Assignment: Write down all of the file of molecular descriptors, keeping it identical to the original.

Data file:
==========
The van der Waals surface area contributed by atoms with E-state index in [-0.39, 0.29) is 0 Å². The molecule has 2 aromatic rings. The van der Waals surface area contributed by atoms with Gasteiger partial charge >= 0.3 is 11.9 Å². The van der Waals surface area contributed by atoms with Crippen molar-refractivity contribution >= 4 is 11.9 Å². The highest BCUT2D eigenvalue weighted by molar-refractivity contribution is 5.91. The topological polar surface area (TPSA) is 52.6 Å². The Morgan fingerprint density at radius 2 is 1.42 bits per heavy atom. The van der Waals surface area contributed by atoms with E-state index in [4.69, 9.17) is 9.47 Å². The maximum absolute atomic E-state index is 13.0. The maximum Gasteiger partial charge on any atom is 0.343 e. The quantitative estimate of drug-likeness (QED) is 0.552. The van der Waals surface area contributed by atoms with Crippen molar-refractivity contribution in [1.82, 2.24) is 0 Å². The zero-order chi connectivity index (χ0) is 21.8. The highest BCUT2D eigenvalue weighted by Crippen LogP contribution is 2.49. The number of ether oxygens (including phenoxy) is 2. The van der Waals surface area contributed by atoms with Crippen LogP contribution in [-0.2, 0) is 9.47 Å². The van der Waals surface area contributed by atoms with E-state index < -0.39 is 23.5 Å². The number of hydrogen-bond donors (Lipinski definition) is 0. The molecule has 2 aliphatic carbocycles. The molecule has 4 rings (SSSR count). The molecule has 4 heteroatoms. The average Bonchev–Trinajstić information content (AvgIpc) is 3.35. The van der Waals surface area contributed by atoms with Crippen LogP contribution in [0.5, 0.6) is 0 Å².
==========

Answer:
The van der Waals surface area contributed by atoms with E-state index in [-0.39, 0.29) is 0 Å². The molecule has 2 aromatic rings. The van der Waals surface area contributed by atoms with Gasteiger partial charge >= 0.3 is 11.9 Å². The van der Waals surface area contributed by atoms with Crippen molar-refractivity contribution >= 4 is 11.9 Å². The highest BCUT2D eigenvalue weighted by molar-refractivity contribution is 5.91. The topological polar surface area (TPSA) is 52.6 Å². The Morgan fingerprint density at radius 2 is 1.42 bits per heavy atom. The van der Waals surface area contributed by atoms with E-state index in [4.69, 9.17) is 9.47 Å². The maximum absolute atomic E-state index is 13.0. The maximum Gasteiger partial charge on any atom is 0.343 e. The quantitative estimate of drug-likeness (QED) is 0.552. The van der Waals surface area contributed by atoms with Crippen molar-refractivity contribution in [1.82, 2.24) is 0 Å². The zero-order chi connectivity index (χ0) is 21.8. The highest BCUT2D eigenvalue weighted by Crippen LogP contribution is 2.49. The number of ether oxygens (including phenoxy) is 2. The van der Waals surface area contributed by atoms with Crippen LogP contribution in [-0.2, 0) is 9.47 Å². The van der Waals surface area contributed by atoms with E-state index < -0.39 is 23.5 Å². The number of hydrogen-bond donors (Lipinski definition) is 0. The molecule has 2 aliphatic carbocycles. The molecule has 4 rings (SSSR count). The molecule has 4 heteroatoms. The average Bonchev–Trinajstić information content (AvgIpc) is 3.35. The van der Waals surface area contributed by atoms with Crippen LogP contribution in [0.5, 0.6) is 0 Å².